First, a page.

In contrast to an across-the-board minimum wage hike, the boss tax attempts to redistribute wealth not through forcing employers to put more money into the lowest rungs of the private economy, but through “recapturing” the wealth in programs that support the poorest households.

And they could seriously use the money. According to the National Employment Law Project, “The proportion of young children in poverty in Connecticut grew 25 percent over the last five years,” but childcare services are unaffordable for many, as “the state’s spending on early care and education has decreased in recent years.”

As lawmakers weigh the bill, University of Connecticut researchers have mapped out the impacts on public programs, which are likely to help workers of the targeted firms. According to their projections, in a study supported by Jobs with Justice, the tax “would generate an estimated $188,592,170 in new revenue for the state,” with the knock-on effect of creating hundreds of new state jobs, to support administration of benefits.

The report maps out various scenarios for meeting the cost of the employer fee, including “reducing their profit” or “employing more automation and reducing employment.” These all have varying effects, but the researchers concluded that the greatest public benefit would come from companies bearing the full cost: that would generate “1,388 jobs, state GDP increases by $130.57 million, and net state revenue increases by $189.7 million.”

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This concept of using taxation, rather than regulation of wages, as an instrument of economic redistribution, places more authority in the state, but is in some ways easier for the state to justify fiscally as a way of alleviating the conditions of income inequality: People will always need social services like education or healthcare.

The program could also perhaps spur more companies to simply pay $15 an hour to avoid the fee. That’s still a fairly low wage compared to the cost of living in many parts of Connecticut, but would significantly help prevent poor families from becoming more pressed to rely on benefits. Generally, higher incomes would also bring more tax revenue into state coffers. But under the incentive structure outlined in the legislation, Simmons says, “if employers continue to pay, and use as a business model, very low wages, then they would have to bear some of the costs of that that are passed onto the public.” Since the overall purpose is to help the workers through a better funded social-welfare state as well as higher wages, she adds, “from my standpoint, I would want to see them get either the services they need or the money they need, and ideally both.”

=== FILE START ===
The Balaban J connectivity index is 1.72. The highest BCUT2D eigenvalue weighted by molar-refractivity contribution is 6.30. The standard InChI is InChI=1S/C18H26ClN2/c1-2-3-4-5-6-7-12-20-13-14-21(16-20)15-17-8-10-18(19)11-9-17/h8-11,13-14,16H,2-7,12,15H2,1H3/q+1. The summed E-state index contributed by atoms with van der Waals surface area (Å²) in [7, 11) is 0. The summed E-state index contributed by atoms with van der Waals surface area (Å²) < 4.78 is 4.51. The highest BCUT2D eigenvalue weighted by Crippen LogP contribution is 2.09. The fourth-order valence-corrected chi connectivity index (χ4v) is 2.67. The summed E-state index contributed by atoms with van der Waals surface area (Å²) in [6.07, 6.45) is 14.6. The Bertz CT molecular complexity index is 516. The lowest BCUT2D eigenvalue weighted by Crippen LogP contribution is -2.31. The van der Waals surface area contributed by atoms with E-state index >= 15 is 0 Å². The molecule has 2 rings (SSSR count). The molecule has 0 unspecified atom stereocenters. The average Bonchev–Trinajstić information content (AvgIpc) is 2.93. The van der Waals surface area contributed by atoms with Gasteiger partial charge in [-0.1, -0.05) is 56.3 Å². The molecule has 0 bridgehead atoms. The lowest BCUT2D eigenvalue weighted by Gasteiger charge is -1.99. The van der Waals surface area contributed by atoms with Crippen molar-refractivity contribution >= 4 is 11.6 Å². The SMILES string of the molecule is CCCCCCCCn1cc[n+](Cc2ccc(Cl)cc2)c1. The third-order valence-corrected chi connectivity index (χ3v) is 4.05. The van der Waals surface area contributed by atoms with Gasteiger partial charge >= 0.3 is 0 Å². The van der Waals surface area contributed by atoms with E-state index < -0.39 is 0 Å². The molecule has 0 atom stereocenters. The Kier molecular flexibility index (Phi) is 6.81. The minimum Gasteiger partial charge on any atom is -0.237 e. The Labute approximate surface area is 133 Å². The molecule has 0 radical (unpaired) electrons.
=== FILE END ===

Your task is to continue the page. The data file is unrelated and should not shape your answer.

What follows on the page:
The policy may be criticized for grabbing hard-earned profits from corporations and shoving it into Big Government. However, one could counter-argue that the state is actually just intervening to correct a market imbalance: the ill-gotten gains of mega-companies that fail to live within their means and hoard public wealth—not just through social welfare, but also corporate tax breaks and tax-code loopholes.

And if companies want to grumble about creeping socialism, they could always choose, at their own free will, that tried-and-true market-based solution to poverty wages: paying their workers enough to live on.

Michelle Chen is a contributing editor at In These Times and associate editor at CultureStrike. She is also a co-producer of “Asia Pacific Forum” on Pacifica's WBAI and Dissent Magazine's “Belabored” podcast, and studies history at the City University of New York Graduate Center. Find her on Twitter: @meeshellchen.

Copyright c 2014 The Nation. Reprinted with permission. May not be reprinted without permission. Distributed by Agence Global.